Changes in aging bone that lead to osteoporosis are mediated at multiple levels, including hormonal alterations, skeletal unloading, and accumulation of senescent cells. This pathological interplay is superimposed upon medical conditions, potentially bone-wasting medications, modifiable and unmodifiable personal risk factors, and genetic predisposition that accelerate bone loss with aging. In this study, the focus is on bone hemostasis and its dysregulation with aging. The major physiological changes with aging in bone and the role of cellular senescence in contributing to age-related osteoporosis are summarized. The aspects of bone aging are reviewed including remodeling deficits, uncoupling phenomena, inducers of cellular senescence related to bone aging, roles of the senescence-associated secretory phenotype, radiation-induced bone loss as a model for bone aging, and the accumulation of senescent cells in the bone microenvironment as a predominant mechanism for age-related osteoporosis. The study also addresses the rationale and potential for therapeutic interventions based on the clearance of senescent cells or suppression of the senescence-associated secretory phenotype. © 2021 The Authors. JBMR Plus published by Wiley Periodicals LLC on behalf of American Society for Bone and Mineral Research.
  8. Porto Biomed J. 2021 Jan-Feb;6(1):6(1): e120
      Ageing is a risk factor for chronic diseases including cancer, cardiovascular diseases, neurodegenerative disorders, and metabolic syndrome. Among others, senescence mechanisms have become a target of huge research on the topic of the ageing process. Cellular senescence is a state of an irreversible growth arrest that occurs in response to various forms of cellular stress and is characterized by a pro-inflammatory secretory phenotype. Multiple studies showed that cellular senescence occurs in both physiological and pathophysiological conditions. Senescent cells accumulate with ageing and can contribute to age-related decline in tissue function. Obesity is a metabolic condition that can accelerate the ageing process by promoting a premature induction of the senescent state of the cells. In contrast, caloric restriction without malnutrition is currently the most effective non-genetic intervention to delay ageing, and its potential in decreasing the cellular senescent burden is suggested. Here, it will be highlighted the cellular and molecular mechanisms involved in cellular senescence and discussed some of the research that is being done about how environmental conditions such as diet can affect the accumulation of senescent cells.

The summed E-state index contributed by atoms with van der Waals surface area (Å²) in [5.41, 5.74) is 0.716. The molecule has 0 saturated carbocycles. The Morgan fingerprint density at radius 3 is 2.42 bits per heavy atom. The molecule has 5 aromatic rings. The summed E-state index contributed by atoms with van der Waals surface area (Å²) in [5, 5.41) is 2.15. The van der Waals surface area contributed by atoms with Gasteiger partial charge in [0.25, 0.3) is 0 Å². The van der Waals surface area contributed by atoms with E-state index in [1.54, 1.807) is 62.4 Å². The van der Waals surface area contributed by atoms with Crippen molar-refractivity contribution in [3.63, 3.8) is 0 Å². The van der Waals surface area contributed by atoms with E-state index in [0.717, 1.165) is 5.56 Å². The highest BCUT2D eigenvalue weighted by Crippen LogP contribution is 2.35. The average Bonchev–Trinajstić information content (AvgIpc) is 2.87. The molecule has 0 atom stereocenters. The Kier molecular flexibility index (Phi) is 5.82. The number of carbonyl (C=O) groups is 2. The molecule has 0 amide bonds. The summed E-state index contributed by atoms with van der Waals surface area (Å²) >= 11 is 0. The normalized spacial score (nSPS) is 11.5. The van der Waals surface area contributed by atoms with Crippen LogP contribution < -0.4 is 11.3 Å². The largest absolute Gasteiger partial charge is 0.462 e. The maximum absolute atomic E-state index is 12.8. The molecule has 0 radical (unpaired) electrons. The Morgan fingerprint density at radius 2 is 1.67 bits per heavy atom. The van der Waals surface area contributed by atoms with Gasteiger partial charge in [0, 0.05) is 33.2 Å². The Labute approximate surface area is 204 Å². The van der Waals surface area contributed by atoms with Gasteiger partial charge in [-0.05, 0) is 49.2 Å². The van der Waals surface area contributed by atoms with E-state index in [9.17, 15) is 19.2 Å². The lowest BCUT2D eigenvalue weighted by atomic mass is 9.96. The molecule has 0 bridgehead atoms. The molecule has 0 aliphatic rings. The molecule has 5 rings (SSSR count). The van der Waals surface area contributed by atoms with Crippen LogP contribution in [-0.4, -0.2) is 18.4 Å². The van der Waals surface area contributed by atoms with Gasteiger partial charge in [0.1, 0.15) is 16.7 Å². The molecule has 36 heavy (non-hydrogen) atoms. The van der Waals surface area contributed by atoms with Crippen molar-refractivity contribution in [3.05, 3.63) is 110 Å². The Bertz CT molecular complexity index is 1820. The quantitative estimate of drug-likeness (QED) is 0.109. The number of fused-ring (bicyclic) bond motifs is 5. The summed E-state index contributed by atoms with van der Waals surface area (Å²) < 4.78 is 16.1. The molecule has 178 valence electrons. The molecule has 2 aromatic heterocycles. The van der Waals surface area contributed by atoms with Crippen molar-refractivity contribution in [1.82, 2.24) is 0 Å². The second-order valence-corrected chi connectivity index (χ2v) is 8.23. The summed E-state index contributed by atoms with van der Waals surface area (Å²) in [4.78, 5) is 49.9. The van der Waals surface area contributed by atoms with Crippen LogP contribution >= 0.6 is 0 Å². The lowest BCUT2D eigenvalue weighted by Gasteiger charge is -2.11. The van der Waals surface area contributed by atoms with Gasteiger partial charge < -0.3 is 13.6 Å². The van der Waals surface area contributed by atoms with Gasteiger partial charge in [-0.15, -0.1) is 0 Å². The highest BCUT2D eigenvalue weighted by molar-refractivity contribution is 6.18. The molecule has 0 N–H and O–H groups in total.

Keywords:  ageing; caloric restriction; caloric restriction mimetics; cellular senescence; obesity
  9. Aging (Albany NY). 2021 Apr 22. 13
      Dysfunction of bone marrow mesenchymal stem cells (BMSCs), osteoblasts and osteocytes may be one of the main causes of bone loss in the elderly. In the present study, we found osteogenic cells from aged rats all exhibited senescence changes, with the most pronounced senescence changes in osteocytes. Meanwhile, the proliferative capacity and functional activity of osteogenic cells from aged rats were suppressed. Osteogenic differentiation capacity of BMSCs from aged rats decreased while adipogenic capacity increased. The mineralization capacity, ALP activity and osteogenic proteins expression of osteoblasts from aged rats decreased. Additionally, osteocytes from aged rats up-expressed sclerosteosis protein, a negative regulator of bone formation. To inhibit osteogenic cell senescence, we use low magnitude vibration (LMV) to eliminate the senescent osteogenic cells. After LMV treatment, the number of osteogenic cells staining positively for senescence-associated-β-galactosidase (SA-β-Gal) decreased significantly. Besides, the expression of anti-aging protein SIRT1 was upregulated significantly, while p53 and p21 were downregulated significantly after LMV treatment. Thus, the LMV can inhibit the senescence of osteogenic cells partly through the Sirt1/p53/p21 axis. Furthermore, LMV was found to promote bone formation of aged rats. These results suggest that the inhibition of osteogenic cell senescence by LMV is a valuable treatment to prevent or delay osteoporosis.